14.Pursuant to the provisions of the Constitution, the Code of Criminal Procedure and memoranda of the Coalition Provisional Authority, all institutions involved in arrest and detention are subject to periodic inspection and monitoring. Specialized task forces dealing with the situation of detainees undertake inspection and follow-up visits to ensure that all the humanitarian, health and service conditions and standards established in the Constitution and international agreements and treaties in this area are met. Detainees are allowed to appoint a lawyer to defend them and submit the investigation documents to the competent courts for adjudication, and to have their state of health monitored by visiting the attending physician and receiving the appropriate treatment. All detention facilities keep a register for the Special Rapporteur on torture. Furthermore, attention is paid to the quality and quantity of food provided to detainees, in accordance with a schedule established by the Iraqi Department of Corrections. Detainees are allowed to receive family visits. Women and children are not held together with men, but are placed in separate facilities. These safeguards are established in accordance with the aforementioned laws and are applicable to arrested persons and detainees. Every arrested person or detainee has the right to enjoy these safeguards; failure to provide them is considered a violation of the law.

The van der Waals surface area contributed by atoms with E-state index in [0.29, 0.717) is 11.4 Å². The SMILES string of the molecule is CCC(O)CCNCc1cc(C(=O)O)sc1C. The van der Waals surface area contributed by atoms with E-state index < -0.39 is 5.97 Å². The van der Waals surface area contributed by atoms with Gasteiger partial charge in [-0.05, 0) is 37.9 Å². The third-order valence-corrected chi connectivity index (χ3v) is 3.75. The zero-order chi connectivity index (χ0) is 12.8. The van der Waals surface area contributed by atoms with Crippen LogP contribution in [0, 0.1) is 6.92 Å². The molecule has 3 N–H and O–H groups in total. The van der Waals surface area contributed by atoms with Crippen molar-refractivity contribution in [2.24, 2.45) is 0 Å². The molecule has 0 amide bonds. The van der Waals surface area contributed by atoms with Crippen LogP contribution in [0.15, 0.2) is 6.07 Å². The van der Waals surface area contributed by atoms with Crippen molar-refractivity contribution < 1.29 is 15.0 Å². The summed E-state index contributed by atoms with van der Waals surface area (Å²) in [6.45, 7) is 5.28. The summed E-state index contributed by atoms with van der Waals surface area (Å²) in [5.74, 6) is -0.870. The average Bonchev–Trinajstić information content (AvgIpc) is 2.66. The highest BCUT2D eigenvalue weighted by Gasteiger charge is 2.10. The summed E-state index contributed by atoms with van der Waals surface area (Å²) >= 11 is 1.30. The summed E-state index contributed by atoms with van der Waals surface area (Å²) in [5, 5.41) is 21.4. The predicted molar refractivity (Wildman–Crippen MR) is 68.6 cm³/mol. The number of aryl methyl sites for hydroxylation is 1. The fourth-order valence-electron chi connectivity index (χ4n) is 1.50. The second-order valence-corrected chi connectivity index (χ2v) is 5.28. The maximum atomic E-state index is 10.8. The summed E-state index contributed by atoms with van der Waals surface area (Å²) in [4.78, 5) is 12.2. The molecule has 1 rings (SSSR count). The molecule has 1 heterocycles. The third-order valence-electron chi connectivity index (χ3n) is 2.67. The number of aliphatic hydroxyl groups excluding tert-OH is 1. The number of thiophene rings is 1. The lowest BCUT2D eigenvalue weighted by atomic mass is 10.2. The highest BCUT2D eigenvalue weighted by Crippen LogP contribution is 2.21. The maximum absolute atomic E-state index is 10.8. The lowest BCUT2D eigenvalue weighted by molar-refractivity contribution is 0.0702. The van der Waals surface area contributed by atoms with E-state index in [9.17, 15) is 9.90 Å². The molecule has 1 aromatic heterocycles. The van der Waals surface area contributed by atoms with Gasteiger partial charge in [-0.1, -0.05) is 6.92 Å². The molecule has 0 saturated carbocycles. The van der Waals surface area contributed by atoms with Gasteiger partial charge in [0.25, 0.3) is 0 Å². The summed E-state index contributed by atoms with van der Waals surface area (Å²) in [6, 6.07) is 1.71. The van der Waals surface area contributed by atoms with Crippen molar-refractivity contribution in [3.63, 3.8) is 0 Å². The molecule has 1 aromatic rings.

Paragraph 16 (a) of the concluding observations